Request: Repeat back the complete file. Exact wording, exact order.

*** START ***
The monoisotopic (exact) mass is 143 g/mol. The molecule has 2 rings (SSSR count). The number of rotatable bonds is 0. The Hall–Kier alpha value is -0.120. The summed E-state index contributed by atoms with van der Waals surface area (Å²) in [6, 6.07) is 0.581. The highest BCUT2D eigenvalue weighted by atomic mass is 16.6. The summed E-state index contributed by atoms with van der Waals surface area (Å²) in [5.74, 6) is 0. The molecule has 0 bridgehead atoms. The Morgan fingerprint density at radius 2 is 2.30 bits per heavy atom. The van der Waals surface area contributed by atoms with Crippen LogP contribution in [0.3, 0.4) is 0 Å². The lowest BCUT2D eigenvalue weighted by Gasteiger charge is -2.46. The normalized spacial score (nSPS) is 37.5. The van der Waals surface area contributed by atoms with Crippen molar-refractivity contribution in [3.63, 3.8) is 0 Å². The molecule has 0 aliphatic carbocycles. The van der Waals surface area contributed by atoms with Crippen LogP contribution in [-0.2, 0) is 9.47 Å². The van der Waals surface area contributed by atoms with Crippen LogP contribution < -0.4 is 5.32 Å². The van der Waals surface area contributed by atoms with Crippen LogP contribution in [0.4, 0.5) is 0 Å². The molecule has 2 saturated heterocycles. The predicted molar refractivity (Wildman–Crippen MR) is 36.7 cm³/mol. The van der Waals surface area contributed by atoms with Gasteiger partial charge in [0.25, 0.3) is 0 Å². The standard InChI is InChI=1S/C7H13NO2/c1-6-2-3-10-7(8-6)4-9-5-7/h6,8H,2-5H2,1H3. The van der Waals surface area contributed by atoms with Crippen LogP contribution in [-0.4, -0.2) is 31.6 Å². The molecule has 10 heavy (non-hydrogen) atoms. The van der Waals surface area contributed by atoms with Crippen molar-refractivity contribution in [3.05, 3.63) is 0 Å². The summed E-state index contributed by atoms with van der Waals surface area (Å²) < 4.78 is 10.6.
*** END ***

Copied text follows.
The monoisotopic (exact) mass is 143 g/mol. The molecule has 2 rings (SSSR count). The number of rotatable bonds is 0. The Hall–Kier alpha value is -0.120. The summed E-state index contributed by atoms with van der Waals surface area (Å²) in [6, 6.07) is 0.581. The highest BCUT2D eigenvalue weighted by atomic mass is 16.6. The summed E-state index contributed by atoms with van der Waals surface area (Å²) in [5.74, 6) is 0. The molecule has 0 bridgehead atoms. The Morgan fingerprint density at radius 2 is 2.30 bits per heavy atom. The van der Waals surface area contributed by atoms with Crippen LogP contribution in [0.3, 0.4) is 0 Å². The lowest BCUT2D eigenvalue weighted by Gasteiger charge is -2.46. The normalized spacial score (nSPS) is 37.5. The van der Waals surface area contributed by atoms with Crippen molar-refractivity contribution in [3.63, 3.8) is 0 Å². The molecule has 0 aliphatic carbocycles. The van der Waals surface area contributed by atoms with Crippen LogP contribution in [-0.2, 0) is 9.47 Å². The van der Waals surface area contributed by atoms with Crippen LogP contribution < -0.4 is 5.32 Å². The van der Waals surface area contributed by atoms with Crippen LogP contribution in [0.4, 0.5) is 0 Å². The molecule has 2 saturated heterocycles. The predicted molar refractivity (Wildman–Crippen MR) is 36.7 cm³/mol. The van der Waals surface area contributed by atoms with Gasteiger partial charge in [0.25, 0.3) is 0 Å². The standard InChI is InChI=1S/C7H13NO2/c1-6-2-3-10-7(8-6)4-9-5-7/h6,8H,2-5H2,1H3. The van der Waals surface area contributed by atoms with Crippen LogP contribution in [-0.4, -0.2) is 31.6 Å². The molecule has 10 heavy (non-hydrogen) atoms. The van der Waals surface area contributed by atoms with Crippen molar-refractivity contribution in [3.05, 3.63) is 0 Å². The summed E-state index contributed by atoms with van der Waals surface area (Å²) < 4.78 is 10.6.